Though indoor growers enjoy a growing season that is often endless, grow room ventilation is often put on the back burner. Proper ventilation is key in running a clean, and efficient cannabis grow room, however. Without proper ventilation, weed plants tend to suffer from disease, stunted growth, and pest infestations.
Not only is proper ventilation important in preventing disease and pests, cannabis plants thrive under an airy breeze that mimics the fresh air of the wild. Factors such as transpiration, and intense grow lights make the grow room hot, and humid, and without proper ventilation systems, these conditions are a ticking time bomb for the whole crop. Getting rid of the hot, humid air, and pulling in fresh cool air, increases both the speed of growth, and yields of marijuana plants. Good ventilation definitely pays its own way!
Join us as we outline good grow tent ventilation, and show you how you can install a simple system of your own.
The Basics of Grow Tent Ventilation
Why do you need to ventilate your grow room? It turns out there are a number of reasons.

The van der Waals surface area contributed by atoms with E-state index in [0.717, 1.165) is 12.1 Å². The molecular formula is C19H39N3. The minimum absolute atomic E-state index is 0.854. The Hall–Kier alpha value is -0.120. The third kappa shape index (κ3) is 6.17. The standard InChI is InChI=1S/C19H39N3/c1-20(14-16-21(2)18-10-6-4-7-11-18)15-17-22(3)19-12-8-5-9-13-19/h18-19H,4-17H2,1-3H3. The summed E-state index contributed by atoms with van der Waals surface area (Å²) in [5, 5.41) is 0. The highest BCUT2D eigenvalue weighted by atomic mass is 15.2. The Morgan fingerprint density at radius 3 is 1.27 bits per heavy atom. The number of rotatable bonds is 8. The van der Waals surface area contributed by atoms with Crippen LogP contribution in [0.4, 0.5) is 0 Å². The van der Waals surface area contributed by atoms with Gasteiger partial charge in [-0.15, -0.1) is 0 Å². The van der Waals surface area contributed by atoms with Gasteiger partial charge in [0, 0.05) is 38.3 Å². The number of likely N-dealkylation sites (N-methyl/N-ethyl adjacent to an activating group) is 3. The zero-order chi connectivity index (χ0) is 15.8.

As we have mentioned, cannabis plants that grow outdoors enjoy the benefit of light breezes, evaporation, sunshine, and precipitation. Indoors, fans are substituted for breezes; watering systems take the place of precipitation, and grow lights make up for sunshine.
A factor that is often forgotten is the free circulation of air outdoors, which is of great benefit to the plants. This is where cannabis grow room ventilation comes in. We will discuss exactly what an effective grow tent ventilation kit will achieve.
A good ventilation system will:
Remove Excess Heat: Both grow room lights, and some plant processes emit heat. This heat could cause stress to the cannabis plant, and thus need to be ventilated out.